( 381) section of our survey, to note how he reflects the Thomas point of view upon the background of related social-psychological thought.
The general point of view of Thomas and the others associated with his social-psychological position, says Faris for example in one connection after enumerating various other approaches to the study of human nature and social behavior, among them the imitation doctrine, instinct psychology, orthodox behaviorism, psychoanalysis, etc.
... differs essentially from the preceding formulations in the emphasis on the social group or matrix in which the personality takes shape, and in the emphasis on the social nature of individual personality. When Thomas speaks of "social attitudes" he refers to the attitudes of individuals which are the result of social influencing. Dewey wrote: "Institutions cause the instincts." Cooley has written convincingly concerning society and the individual as different aspects or phases of the seamless fabric of human life. Personality appears from this point of view as the subjective aspect of culture. Social psychology so considered draws heavily on anthropology and finds itself closely related to sociology. This explains why so many sociologists have been interested in the subject of social psychology.
Faris has applied this point of view to the criticism of Thomas' position itself in so far as it incorporates elements of the instinct approach, as it strikingly does, he has pointed out, in its theory of the wishes and
especially "the four wishes," which have come to be used by some of Thomas'
followers as a convenient substitute for the usual list of instincts and with
much the same objectionable results. This part of Thomas' theory, Faris has
suggested, is a hold-over of his earlier instinct approach. Furthermore,
according to him, it is out of harmony with his basic attitudes-values approach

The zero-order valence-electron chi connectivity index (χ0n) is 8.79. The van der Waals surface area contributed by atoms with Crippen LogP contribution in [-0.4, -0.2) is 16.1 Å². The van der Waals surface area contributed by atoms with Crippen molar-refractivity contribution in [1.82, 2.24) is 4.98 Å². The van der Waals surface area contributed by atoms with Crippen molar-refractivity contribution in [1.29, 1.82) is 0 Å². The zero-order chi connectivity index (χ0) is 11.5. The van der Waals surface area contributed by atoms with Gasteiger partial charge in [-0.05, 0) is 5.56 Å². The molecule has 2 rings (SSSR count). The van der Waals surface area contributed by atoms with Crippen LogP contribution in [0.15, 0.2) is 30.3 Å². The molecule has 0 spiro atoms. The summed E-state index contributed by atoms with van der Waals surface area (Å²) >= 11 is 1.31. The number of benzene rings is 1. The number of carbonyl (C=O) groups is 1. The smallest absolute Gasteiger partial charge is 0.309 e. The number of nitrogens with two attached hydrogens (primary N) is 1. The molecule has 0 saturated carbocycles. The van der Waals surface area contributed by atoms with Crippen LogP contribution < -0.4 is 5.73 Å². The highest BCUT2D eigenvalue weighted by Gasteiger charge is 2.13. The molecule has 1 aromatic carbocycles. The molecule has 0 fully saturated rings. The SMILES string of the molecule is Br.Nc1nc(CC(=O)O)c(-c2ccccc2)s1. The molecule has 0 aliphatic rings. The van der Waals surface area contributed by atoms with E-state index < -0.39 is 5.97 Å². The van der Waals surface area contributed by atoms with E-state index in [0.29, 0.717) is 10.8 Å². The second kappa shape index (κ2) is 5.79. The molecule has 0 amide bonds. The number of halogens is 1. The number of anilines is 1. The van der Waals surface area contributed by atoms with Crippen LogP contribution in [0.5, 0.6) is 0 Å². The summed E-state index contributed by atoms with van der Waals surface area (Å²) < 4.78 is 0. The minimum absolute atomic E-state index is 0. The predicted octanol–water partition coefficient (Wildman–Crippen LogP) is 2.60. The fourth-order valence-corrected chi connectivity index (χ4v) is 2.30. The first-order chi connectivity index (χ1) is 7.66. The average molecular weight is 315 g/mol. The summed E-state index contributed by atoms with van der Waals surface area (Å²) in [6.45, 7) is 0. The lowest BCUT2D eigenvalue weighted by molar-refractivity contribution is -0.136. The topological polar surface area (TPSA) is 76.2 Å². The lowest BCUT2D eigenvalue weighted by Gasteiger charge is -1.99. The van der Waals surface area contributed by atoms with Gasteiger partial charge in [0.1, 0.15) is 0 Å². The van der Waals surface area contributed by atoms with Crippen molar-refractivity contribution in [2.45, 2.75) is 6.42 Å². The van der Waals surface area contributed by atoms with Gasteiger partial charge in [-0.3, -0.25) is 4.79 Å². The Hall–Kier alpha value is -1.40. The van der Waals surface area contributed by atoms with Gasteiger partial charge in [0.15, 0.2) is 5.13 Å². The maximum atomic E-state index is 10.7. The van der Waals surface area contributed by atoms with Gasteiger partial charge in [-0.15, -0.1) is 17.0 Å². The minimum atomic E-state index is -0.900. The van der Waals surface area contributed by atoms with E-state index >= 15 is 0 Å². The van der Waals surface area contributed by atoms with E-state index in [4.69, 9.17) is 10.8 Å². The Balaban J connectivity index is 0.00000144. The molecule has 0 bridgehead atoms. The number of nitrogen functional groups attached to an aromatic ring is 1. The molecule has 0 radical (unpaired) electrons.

and tends to obscure the importance of the latter contribution which, he has
maintained, can stand on its own merit as a fundamental shift of focus in modem
social-psychological thought corresponding to the alliance of social psychology
with the study of concrete social behavior rather than with some assumed
abstract elements of
( 382) behavior, as in the case of instinct psychology. It is on this account, according to him, that Thomas' point of view has been so valuable as a research approach. "The instinct controversy," says Faris, "is a matter of the last seven or eight years and the subject is at present under discussion with a number of foremost authors still defending the conception as having value, but with an increasing tendency on the part of most writers to be apologetic and tentative in their use of the term . . . A reconciling formula is still in the future, but it seems accurate to say that the concept of instinct plays little or no part in any present researches. It belongs to the realm of `explanation.' 
It is in this respect that the concept of attitudes represents a most conspicuous step in advance, according to Faris. "The concrete and factual nature of the concept," he says, "has already resulted in valuable researches. This is in marked contrast with the paralyzing sterility of the instinct concept which dominated this field for so long but which is, fortunately, being very rapidly discarded."